Type of Document Dissertation Author Hedrick, Joseph L. URN etd-02262007-095959 Title The extraction of analytes from aqueous solution using supercritical fluids Degree PhD Department Chemistry Advisory Committee
Advisor Name Title Taylor, Larry T. Committee Chair Mason, John G. Committee Member McNair, Harold M. Committee Member Merola, Joseph S. Committee Member Tanko, James M. Committee Member Keywords
- was developed for SFC. The difference in vapor pre
- 5-nitrobenzamide solution in methylene chloride th
- the ability to be automated more easily than conve
- Supercritical fluid extractionSupercritical fluid
Date of Defense 1992-09-05 Availability restricted AbstractSupercritical fluid extraction (SFE) is becoming an attractive alternative to conventional solvent extraction for many reasons. These reasons include advantages of speed, the ability to be automated more easily than conventional solvent extractions and the lack of solvent disposal after the extraction has been performed. At this date SFE is performed in a multitude of ways with no one method out performing the others. The different ways in which SFE is performed is reviewed.
Supercritical fluid extraction of analytes from aqueous solution has not received much attention. The design of a system which allows for the extraction of analytes from aqueous solution has been explored in this thesis. Several related areas (injection techniques for supercritical fluid chromatography and on-line SFE) were also developed. The injection port of a supercritical fluid chromatograph was modified to provide better ( more reproducible) sample introduction. For a 100 ppm 3,5-nitrobenzamide solution in methylene chloride the area reproducibility was increased from 3.2% RSD for the unmodified valve to 0.74% RSD for the modified valve. The method also resulted in a more narrow solvent front as well as an increase of 10% in the number of theoretical plates of the system.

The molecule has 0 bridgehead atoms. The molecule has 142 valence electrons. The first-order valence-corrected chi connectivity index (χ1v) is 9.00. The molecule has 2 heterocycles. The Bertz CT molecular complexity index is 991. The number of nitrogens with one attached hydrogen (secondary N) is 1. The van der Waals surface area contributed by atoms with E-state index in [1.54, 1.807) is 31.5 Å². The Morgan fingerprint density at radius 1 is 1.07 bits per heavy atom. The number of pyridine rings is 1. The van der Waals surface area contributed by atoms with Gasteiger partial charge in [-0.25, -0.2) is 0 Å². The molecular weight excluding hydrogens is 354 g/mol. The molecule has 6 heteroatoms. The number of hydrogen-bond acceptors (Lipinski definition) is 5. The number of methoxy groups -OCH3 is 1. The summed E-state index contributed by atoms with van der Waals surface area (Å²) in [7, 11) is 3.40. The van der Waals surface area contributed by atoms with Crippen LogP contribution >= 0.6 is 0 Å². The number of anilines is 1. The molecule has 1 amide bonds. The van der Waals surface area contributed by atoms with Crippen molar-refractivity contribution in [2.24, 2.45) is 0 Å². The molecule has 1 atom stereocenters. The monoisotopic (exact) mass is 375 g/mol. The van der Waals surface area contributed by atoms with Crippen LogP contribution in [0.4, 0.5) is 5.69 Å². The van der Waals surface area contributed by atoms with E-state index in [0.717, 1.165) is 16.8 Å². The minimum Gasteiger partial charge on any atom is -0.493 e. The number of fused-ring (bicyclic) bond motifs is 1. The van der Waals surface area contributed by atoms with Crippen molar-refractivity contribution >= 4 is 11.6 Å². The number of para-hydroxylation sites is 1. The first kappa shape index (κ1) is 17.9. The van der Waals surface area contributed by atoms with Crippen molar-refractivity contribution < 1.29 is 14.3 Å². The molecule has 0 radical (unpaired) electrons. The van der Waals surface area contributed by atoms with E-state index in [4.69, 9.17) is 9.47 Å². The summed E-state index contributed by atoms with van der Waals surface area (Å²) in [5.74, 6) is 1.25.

On-line SFE\SFC was explored as one possible configuration for the extraction of analytes from aqueous solution. Solvent elimination injection (SEI), was developed for SFC. The difference in vapor pressure between the analytes and solvent allowed for the solvent to evaporate and be transported form the system while the analytes were collected on various traps. After evaporation of the injection solvent the analytes were flushed onto a chromatographic column. SEI allowed for the reproducible injection of larger volumes of sample (solvent and analyte) into the system. SEI allowed for different hardware configurations to be tested without performing an actual supercritical fluid extraction.
An off-line solid phase trapping system for SFE was developed. The system trapped the analytes from the SFE effluent onto a solid phase extraction cartridge. The cartridge could then be rinsed in a normal fashion to elute the analytes of interest. Trapping in this way was found to allow for faster extraction rates than liquid trapping. The efficiency of the trapping mechanism was found to be dependent upon the temperature of the trap, the chemical functionality of the phase bonded io the silica and the nature of the analytes.
A system which allowed for the extraction of moderate volumes (3-5 mL) of aqueous solution was developed. A test solution of phenols was used to evaluate the system. The extractability of the phenols was found to be a function of pressure of the system and the chemical nature of the phenol. A decrease in extractability of the phenols was found to take place at pressures greater than 250 atm. The distribution coefficient of phenol was found to increase steadily through 400 atm. A decrease in surface area of the supercritica1 fluid passing through the aqueous solution was thought to be responsible for the apparent contradiction in behavior.
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